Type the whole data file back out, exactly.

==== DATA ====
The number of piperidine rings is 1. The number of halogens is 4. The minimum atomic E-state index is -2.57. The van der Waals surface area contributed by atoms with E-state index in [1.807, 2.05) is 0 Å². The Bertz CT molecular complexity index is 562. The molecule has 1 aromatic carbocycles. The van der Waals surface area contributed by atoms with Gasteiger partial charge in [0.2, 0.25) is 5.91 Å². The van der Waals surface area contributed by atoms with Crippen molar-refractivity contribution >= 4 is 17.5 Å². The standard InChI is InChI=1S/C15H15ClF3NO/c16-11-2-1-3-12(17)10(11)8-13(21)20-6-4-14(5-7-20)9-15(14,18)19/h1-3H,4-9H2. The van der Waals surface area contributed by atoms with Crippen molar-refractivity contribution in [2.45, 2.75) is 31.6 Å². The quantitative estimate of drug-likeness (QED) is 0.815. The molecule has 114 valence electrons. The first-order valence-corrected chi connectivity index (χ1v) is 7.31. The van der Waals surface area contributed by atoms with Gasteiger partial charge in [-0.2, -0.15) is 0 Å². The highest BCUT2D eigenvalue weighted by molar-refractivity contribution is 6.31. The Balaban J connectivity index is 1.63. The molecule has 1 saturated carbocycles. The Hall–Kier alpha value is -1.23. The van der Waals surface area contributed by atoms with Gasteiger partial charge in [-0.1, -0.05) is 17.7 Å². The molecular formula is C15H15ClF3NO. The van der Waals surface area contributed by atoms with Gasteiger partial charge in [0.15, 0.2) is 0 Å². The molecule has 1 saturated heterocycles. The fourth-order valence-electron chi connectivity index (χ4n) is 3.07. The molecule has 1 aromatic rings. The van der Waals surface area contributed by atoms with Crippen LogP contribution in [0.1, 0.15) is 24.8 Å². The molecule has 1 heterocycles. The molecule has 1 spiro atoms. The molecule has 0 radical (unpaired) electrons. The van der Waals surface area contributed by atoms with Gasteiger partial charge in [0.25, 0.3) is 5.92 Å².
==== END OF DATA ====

The number of piperidine rings is 1. The number of halogens is 4. The minimum atomic E-state index is -2.57. The van der Waals surface area contributed by atoms with E-state index in [1.807, 2.05) is 0 Å². The Bertz CT molecular complexity index is 562. The molecule has 1 aromatic carbocycles. The van der Waals surface area contributed by atoms with Gasteiger partial charge in [0.2, 0.25) is 5.91 Å². The van der Waals surface area contributed by atoms with Crippen molar-refractivity contribution >= 4 is 17.5 Å². The standard InChI is InChI=1S/C15H15ClF3NO/c16-11-2-1-3-12(17)10(11)8-13(21)20-6-4-14(5-7-20)9-15(14,18)19/h1-3H,4-9H2. The van der Waals surface area contributed by atoms with Crippen molar-refractivity contribution in [2.45, 2.75) is 31.6 Å². The quantitative estimate of drug-likeness (QED) is 0.815. The molecule has 114 valence electrons. The first-order valence-corrected chi connectivity index (χ1v) is 7.31. The van der Waals surface area contributed by atoms with Gasteiger partial charge in [-0.2, -0.15) is 0 Å². The highest BCUT2D eigenvalue weighted by molar-refractivity contribution is 6.31. The Balaban J connectivity index is 1.63. The molecule has 1 saturated carbocycles. The Hall–Kier alpha value is -1.23. The van der Waals surface area contributed by atoms with Gasteiger partial charge in [-0.1, -0.05) is 17.7 Å². The molecular formula is C15H15ClF3NO. The van der Waals surface area contributed by atoms with Gasteiger partial charge in [0.15, 0.2) is 0 Å². The molecule has 1 saturated heterocycles. The fourth-order valence-electron chi connectivity index (χ4n) is 3.07. The molecule has 1 aromatic rings. The van der Waals surface area contributed by atoms with Crippen LogP contribution in [0.1, 0.15) is 24.8 Å². The molecule has 1 heterocycles. The molecule has 1 spiro atoms. The molecule has 0 radical (unpaired) electrons. The van der Waals surface area contributed by atoms with Gasteiger partial charge in [0.25, 0.3) is 5.92 Å².